Consequences of the Discover Magazine Article
With publication of the August 2002 issue of Discover Magazine, people throughout the world became aware of Herndon's concept of a nuclear fission georeactor at the center of the Earth. Suddenly, people everywhere and scientists too learned about the georeactor. There was interest at all levels of society. Spontaneous debates erupted on the Internet. Scientists became interested in the subject, such as K. R. Rao, who wrote a paper entitled, “Nuclear reactor at the core of the Earth! - A solution to the riddles of relative abundances of helium isotopes and geomagnetic field variability” (click here). The Swiss senior nuclear reactor engineer, Walter Seifritz, verified the georeactor calculations (click here) and began to have discussions with other nuclear scientists about the implications. There were media interviews, invitations to lecture on the subject in America and in Europe, articles in print, for example, in The Washington Post, The San Francisco Chronicle, The Sunday Times of London, Die Welt, Neue Bürcher Zeitung, The Deccan Herald, and many others, and as well in broadcast news features, such as Paul Harvey News and Comment. There were magazine articles in Science & Vie, Newton, Sciences & Avenir, New Scientist, and elsewhere. But two in particular show the extent of interest among ordinary people: The German magazine Hör Zu, contained an article about the georeactor, as well as the complete schedule of German television programs, and; Japan Weekly Playboy carried an in depth article about the georeactor, along with cartoon features, sports features, and photos of beautiful young women.
Soon one thing became apparent: People everywhere want to learn about their world, and about the debate that should be a natural part of science. Many ordinary people began asking the questions that scientists should be asking. For example, an environmental economist from Ecuador asked whether the El Niño might in some way be related to variations in georeactor output. A former World war II nurse wrote a fiction book, entitled "Life in a Nuclear magnetic Web" in which Herndon's theory of a nuclear reactor within the Earth's core is, according to author Bonnie L. Harter, "interwoven into this science fiction story in the hope that more scientists and students will study it." For more information, please click here.
After learning about the georeactor as a consequence of a summer intern's lunch-time seminar at Bell Laboratories, R. S. Raghavan, a neutrino expert at Bell Laboratories authored a paper, entitled “Detecting a Nuclear Fission Reactor at the Center of the Earth” (click here). Raghavan’s paper, posted on the Internet physics archive, arXiv.org, stimulated intense interest worldwide, with groups in Russia, Italy, and the Netherlands figuring prominently in the early appreciation georeactor-produced anti-neutrino detection and ultimately leading to innovative new technological concepts.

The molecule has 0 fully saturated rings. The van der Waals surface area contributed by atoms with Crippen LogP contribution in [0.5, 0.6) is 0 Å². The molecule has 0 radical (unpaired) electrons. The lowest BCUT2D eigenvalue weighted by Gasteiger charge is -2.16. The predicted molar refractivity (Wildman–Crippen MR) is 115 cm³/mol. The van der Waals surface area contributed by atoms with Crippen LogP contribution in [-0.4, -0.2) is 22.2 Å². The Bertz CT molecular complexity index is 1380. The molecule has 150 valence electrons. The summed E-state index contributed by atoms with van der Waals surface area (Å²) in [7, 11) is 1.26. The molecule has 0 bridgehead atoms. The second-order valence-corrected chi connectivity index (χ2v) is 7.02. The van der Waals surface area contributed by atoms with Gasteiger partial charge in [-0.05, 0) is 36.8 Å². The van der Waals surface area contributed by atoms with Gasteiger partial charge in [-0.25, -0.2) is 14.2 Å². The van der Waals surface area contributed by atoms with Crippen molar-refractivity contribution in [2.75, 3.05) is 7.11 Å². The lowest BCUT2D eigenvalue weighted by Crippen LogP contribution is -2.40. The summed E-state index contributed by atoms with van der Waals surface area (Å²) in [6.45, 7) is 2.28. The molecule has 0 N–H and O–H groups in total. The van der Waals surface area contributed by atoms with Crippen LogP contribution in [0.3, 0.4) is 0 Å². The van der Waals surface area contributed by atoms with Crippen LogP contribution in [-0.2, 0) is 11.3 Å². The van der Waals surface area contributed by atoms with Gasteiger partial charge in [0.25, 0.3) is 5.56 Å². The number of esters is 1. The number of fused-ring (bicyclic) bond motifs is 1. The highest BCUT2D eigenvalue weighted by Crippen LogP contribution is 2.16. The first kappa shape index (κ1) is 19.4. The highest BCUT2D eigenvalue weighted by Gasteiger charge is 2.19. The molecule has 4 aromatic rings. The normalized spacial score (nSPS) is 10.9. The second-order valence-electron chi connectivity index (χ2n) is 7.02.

Russian scientists expressed well the importance: “Herndon’s idea about georeactor located at the center of the Earth, if validated, will open a new era in planetary physics” (click here). For a brief time, it looked as if science was beginning to function as it should, with openness to new ideas, with debate and discussion, and with efforts being made to attempt validation. Then along came the science-barbarians. Raghavan told a European that his paper had been rejected by two journals, Physical Review Letters and another, because – paraphrasing – one or more secret reviewers objected to Herndon's georeactor concept. To the European, the implied warning was clear: Cite Herndon’s work and your own papers might not get published. If those anonymous reviews were to be subpoenaed by the U. S. Justice Department, the odds are great they would show blatant misrepresentation by university faculty members, principal investigators of U. S. Government research grants to their respective universities. There is something fundamentally wrong with an institution accepting taxpayer money to conduct scientific research and at the same time allowing its faculty/employees to suppress advances in science with phony-baloney, made in secret reviews . But that is an every-day occurrence in American universities. There is much, much more to the story.
Real scientists appreciate advances in science, as advances generally open the door to new discoveries. Science is about truth, not suppression, not misrepresentation, not to the scientific community and not to the general public.